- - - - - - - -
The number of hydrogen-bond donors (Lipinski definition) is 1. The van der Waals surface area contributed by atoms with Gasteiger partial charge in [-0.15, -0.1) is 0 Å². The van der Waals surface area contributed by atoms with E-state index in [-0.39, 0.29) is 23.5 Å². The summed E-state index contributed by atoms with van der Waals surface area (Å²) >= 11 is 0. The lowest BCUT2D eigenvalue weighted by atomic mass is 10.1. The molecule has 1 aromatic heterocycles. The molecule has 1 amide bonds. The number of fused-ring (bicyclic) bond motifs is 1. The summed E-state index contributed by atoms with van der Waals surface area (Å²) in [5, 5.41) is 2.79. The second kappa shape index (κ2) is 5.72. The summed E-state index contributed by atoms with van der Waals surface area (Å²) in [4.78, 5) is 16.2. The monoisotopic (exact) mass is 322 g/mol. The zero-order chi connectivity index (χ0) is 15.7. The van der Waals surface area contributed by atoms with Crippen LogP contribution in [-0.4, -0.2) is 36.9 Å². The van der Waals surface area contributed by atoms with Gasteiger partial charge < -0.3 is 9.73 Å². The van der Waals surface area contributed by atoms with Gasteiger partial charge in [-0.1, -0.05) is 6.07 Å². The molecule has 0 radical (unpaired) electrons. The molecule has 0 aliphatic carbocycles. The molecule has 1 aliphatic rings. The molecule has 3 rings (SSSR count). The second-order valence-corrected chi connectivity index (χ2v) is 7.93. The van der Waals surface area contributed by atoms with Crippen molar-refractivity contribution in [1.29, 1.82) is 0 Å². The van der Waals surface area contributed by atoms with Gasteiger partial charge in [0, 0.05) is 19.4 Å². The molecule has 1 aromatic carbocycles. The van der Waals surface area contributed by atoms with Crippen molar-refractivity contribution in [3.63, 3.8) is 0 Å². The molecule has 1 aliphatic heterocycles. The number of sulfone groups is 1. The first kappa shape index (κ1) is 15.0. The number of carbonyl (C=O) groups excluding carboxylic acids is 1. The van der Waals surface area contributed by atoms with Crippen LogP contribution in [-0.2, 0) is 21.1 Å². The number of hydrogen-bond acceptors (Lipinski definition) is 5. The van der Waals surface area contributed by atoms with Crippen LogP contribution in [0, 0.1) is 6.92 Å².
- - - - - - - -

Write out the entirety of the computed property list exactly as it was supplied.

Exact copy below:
The number of hydrogen-bond donors (Lipinski definition) is 1. The van der Waals surface area contributed by atoms with Gasteiger partial charge in [-0.15, -0.1) is 0 Å². The van der Waals surface area contributed by atoms with E-state index in [-0.39, 0.29) is 23.5 Å². The summed E-state index contributed by atoms with van der Waals surface area (Å²) >= 11 is 0. The lowest BCUT2D eigenvalue weighted by atomic mass is 10.1. The molecule has 1 aromatic heterocycles. The molecule has 1 amide bonds. The number of fused-ring (bicyclic) bond motifs is 1. The summed E-state index contributed by atoms with van der Waals surface area (Å²) in [5, 5.41) is 2.79. The second kappa shape index (κ2) is 5.72. The summed E-state index contributed by atoms with van der Waals surface area (Å²) in [4.78, 5) is 16.2. The monoisotopic (exact) mass is 322 g/mol. The zero-order chi connectivity index (χ0) is 15.7. The van der Waals surface area contributed by atoms with Crippen LogP contribution in [-0.4, -0.2) is 36.9 Å². The van der Waals surface area contributed by atoms with Gasteiger partial charge < -0.3 is 9.73 Å². The van der Waals surface area contributed by atoms with Gasteiger partial charge in [-0.1, -0.05) is 6.07 Å². The molecule has 0 radical (unpaired) electrons. The molecule has 0 aliphatic carbocycles. The molecule has 1 aliphatic rings. The molecule has 3 rings (SSSR count). The second-order valence-corrected chi connectivity index (χ2v) is 7.93. The van der Waals surface area contributed by atoms with Crippen molar-refractivity contribution in [1.29, 1.82) is 0 Å². The van der Waals surface area contributed by atoms with Gasteiger partial charge in [0, 0.05) is 19.4 Å². The molecule has 1 aromatic carbocycles. The van der Waals surface area contributed by atoms with Crippen molar-refractivity contribution in [3.63, 3.8) is 0 Å². The molecule has 1 aliphatic heterocycles. The number of sulfone groups is 1. The first kappa shape index (κ1) is 15.0. The number of carbonyl (C=O) groups excluding carboxylic acids is 1. The van der Waals surface area contributed by atoms with Crippen LogP contribution in [-0.2, 0) is 21.1 Å². The number of hydrogen-bond acceptors (Lipinski definition) is 5. The van der Waals surface area contributed by atoms with Crippen LogP contribution in [0, 0.1) is 6.92 Å².